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Boiled sweet manufacturing equipment and process
Boiled sweets, also known as hard candy, are primarily made by boiling sugar syrups mixed with water and flavorings of your choice. Boiled sweet making equipment must involve ingredient preparation, mixing, cooking, cooling/forming, and packaging.
The main ingredient in boiled sweets is sugar (almost 100%). The process begins by combining sugar and water and boiling them together. Sweet makers may add glucose, fructose or another type of sugar. The mixture is heated to 160 °C. After cooking, manufacturers pour the homogeneous mixture into a cooling table and when it is cool enough, it can be molded as in the shape you want.
Jelly sweets for soft treats
What makes jelly sweets different from candies? Unlike the latter which only has sugar as their source of structure, jelly sweets have additional ingredients: hydrocolloids. These functional ingredients make your jelly sweets obtain the elasticity you are looking for. Three hydrocolloids are used for jelly candies: gelatin, pectin and carrageenan.
Although both products use the same sweet manufacturing equipment, jellies differ specifically in the addition of the gelatin solution. You will have to prepare and cook the gelatin separately at 80 – 90 °C, allowing its protein strands to rearrange and help form the jelly structure. Mix these with the cooked sugar solution at temperatures of 70 °C to stabilize the jelly structure. Feed your mixture to the candy depositor for molding. Finally, your molded sweets are cooled at 5 – 10 °C through a cooling tunnel and dried for 8 to 12 hours before packing.
Sweets for immunity and longevity
Considering the recent COVID-19 pandemic hitting the world, producers are challenged to manufacture products with better nutritional value as consumers are demanding more of these. Currently, sweets are already being used as health supplements. A survey conducted by Innova Market Insights last 2020 indicated that 6 out of 10 global consumers are leaning into consuming food that boosts their immune health. Food naturally high in vitamins, minerals, and antioxidants was the top choice, with a notable increase in botanical ingredients.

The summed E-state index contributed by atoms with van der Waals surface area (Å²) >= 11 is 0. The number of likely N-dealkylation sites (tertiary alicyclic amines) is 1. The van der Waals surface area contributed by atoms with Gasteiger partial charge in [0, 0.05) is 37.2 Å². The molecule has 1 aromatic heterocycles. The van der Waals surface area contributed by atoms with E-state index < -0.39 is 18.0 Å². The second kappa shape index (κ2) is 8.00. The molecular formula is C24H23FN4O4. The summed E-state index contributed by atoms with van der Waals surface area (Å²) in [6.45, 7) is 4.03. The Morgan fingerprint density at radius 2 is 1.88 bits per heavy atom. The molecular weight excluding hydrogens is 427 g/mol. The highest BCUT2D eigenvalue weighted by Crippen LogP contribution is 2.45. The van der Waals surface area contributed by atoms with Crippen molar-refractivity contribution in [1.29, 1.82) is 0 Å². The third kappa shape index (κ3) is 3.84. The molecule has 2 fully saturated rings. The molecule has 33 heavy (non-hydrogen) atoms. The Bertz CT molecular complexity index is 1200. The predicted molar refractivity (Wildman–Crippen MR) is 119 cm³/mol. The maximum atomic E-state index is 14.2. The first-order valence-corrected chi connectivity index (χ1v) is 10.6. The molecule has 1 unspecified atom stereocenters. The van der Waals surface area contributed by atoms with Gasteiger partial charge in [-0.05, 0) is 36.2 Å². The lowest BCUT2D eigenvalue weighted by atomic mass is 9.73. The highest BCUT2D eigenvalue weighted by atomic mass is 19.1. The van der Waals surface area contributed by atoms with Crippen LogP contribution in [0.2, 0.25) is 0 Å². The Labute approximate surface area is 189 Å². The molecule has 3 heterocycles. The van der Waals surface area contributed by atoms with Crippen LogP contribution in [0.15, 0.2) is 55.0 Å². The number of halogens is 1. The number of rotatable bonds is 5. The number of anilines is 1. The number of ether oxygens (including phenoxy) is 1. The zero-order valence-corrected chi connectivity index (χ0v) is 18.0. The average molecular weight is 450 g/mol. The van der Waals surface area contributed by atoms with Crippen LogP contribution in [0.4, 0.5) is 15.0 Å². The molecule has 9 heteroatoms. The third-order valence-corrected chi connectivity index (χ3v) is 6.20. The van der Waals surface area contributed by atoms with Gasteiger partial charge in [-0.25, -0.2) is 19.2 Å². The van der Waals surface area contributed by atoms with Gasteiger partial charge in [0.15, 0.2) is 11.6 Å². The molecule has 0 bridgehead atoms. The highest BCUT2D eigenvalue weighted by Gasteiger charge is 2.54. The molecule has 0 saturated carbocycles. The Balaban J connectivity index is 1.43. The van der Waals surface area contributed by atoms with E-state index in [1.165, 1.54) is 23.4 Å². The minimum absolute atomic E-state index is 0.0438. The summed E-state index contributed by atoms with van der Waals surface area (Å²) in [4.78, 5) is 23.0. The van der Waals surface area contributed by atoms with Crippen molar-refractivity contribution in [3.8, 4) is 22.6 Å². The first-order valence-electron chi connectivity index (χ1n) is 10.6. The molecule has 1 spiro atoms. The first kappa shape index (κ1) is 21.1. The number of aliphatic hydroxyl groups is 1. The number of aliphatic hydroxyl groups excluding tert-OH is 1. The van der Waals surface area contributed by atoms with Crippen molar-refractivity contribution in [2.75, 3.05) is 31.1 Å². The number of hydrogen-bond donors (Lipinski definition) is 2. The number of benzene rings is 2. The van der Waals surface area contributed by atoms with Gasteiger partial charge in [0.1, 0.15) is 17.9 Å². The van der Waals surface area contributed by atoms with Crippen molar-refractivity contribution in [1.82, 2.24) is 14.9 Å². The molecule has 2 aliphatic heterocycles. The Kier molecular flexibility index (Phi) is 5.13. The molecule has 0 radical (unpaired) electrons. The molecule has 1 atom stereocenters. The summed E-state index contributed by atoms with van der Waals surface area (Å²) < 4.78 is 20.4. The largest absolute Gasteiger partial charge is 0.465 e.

This is an opportunity for confectionery manufacturers, specifically for chocolates since these are rich in flavanols. The addition of botanical ingredients, such as orange, elderberry, and turmeric, can further improve your products and position these at the top of consumer preferences.
On the other hand, chocolates can also be used as vehicles for nutritional supplementation. Avida Health from Singapore launched chocolate balls which act as functional foods aiming to improve kids’ immunity. These sweets contain mushroom-derived beta-glucan, a soluble fiber essential for insulin resistance, hypertension, and obesity prevention.
Regulations and laws for sweets
Before distributing to your target market, it is best to check what regulations your product needs to comply with. An example of this is the regulation by Codex Alimentarius (CODEX STAN 192-1995) listing allowable limits and additives permissible for sweets. If you are exporting in the US, take note of the lead content of your candy. The US FDA has established a limit of not more than 0.1 ppm as the maximum level for lead in candies. In the UK, as part of their drive to reduce childhood obesity, confectioneries are one of the target products that must be reformulated to reduce sugar quantity by 20%.
It is imperative to check all applicable regulations for your product, including food safety controls, labeling, and recall systems since these can result in legal actions if not complied with. In Europe, sweets must be labeled containing the name of the food, any allergenic ingredients or intolerances that may be present in the finished product and the net quantity of the food.